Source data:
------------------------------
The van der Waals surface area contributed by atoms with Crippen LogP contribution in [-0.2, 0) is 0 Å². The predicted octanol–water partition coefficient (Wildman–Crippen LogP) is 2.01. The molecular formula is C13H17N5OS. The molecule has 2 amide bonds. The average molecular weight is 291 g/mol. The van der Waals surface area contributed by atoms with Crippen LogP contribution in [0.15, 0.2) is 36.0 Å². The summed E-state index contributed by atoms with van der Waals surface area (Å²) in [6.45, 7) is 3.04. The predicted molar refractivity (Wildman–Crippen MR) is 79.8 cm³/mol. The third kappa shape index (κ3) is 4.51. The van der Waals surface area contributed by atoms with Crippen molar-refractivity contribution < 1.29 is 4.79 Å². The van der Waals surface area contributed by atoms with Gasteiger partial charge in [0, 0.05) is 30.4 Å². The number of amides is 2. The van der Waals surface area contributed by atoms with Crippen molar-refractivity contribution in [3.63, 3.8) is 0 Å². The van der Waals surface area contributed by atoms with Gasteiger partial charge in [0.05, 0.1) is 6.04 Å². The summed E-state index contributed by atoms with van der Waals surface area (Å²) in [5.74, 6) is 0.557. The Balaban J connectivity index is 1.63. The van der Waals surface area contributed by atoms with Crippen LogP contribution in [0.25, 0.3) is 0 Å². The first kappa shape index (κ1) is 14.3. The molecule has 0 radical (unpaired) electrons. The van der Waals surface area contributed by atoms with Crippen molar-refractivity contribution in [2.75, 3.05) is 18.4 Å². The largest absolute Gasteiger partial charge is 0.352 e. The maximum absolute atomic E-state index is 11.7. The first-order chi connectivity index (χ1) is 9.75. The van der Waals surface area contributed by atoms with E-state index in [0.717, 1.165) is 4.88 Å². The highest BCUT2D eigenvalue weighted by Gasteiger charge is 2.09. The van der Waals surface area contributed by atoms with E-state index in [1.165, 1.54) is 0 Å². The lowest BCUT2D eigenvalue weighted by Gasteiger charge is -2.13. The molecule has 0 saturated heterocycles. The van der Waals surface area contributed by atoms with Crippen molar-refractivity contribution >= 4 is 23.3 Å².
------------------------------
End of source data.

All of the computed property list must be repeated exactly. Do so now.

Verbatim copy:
The van der Waals surface area contributed by atoms with Crippen LogP contribution in [-0.2, 0) is 0 Å². The predicted octanol–water partition coefficient (Wildman–Crippen LogP) is 2.01. The molecular formula is C13H17N5OS. The molecule has 2 amide bonds. The average molecular weight is 291 g/mol. The van der Waals surface area contributed by atoms with Crippen LogP contribution in [0.15, 0.2) is 36.0 Å². The summed E-state index contributed by atoms with van der Waals surface area (Å²) in [6.45, 7) is 3.04. The predicted molar refractivity (Wildman–Crippen MR) is 79.8 cm³/mol. The third kappa shape index (κ3) is 4.51. The van der Waals surface area contributed by atoms with Crippen molar-refractivity contribution < 1.29 is 4.79 Å². The van der Waals surface area contributed by atoms with Gasteiger partial charge in [0, 0.05) is 30.4 Å². The number of amides is 2. The van der Waals surface area contributed by atoms with Crippen molar-refractivity contribution in [3.63, 3.8) is 0 Å². The van der Waals surface area contributed by atoms with Gasteiger partial charge in [0.05, 0.1) is 6.04 Å². The summed E-state index contributed by atoms with van der Waals surface area (Å²) in [5.74, 6) is 0.557. The Balaban J connectivity index is 1.63. The van der Waals surface area contributed by atoms with Crippen LogP contribution in [0.25, 0.3) is 0 Å². The first kappa shape index (κ1) is 14.3. The molecule has 0 radical (unpaired) electrons. The van der Waals surface area contributed by atoms with Crippen molar-refractivity contribution in [2.75, 3.05) is 18.4 Å². The largest absolute Gasteiger partial charge is 0.352 e. The maximum absolute atomic E-state index is 11.7. The first-order chi connectivity index (χ1) is 9.75. The van der Waals surface area contributed by atoms with E-state index in [0.717, 1.165) is 4.88 Å². The highest BCUT2D eigenvalue weighted by Gasteiger charge is 2.09. The van der Waals surface area contributed by atoms with E-state index in [1.165, 1.54) is 0 Å². The lowest BCUT2D eigenvalue weighted by Gasteiger charge is -2.13. The molecule has 0 saturated heterocycles. The van der Waals surface area contributed by atoms with Crippen molar-refractivity contribution >= 4 is 23.3 Å².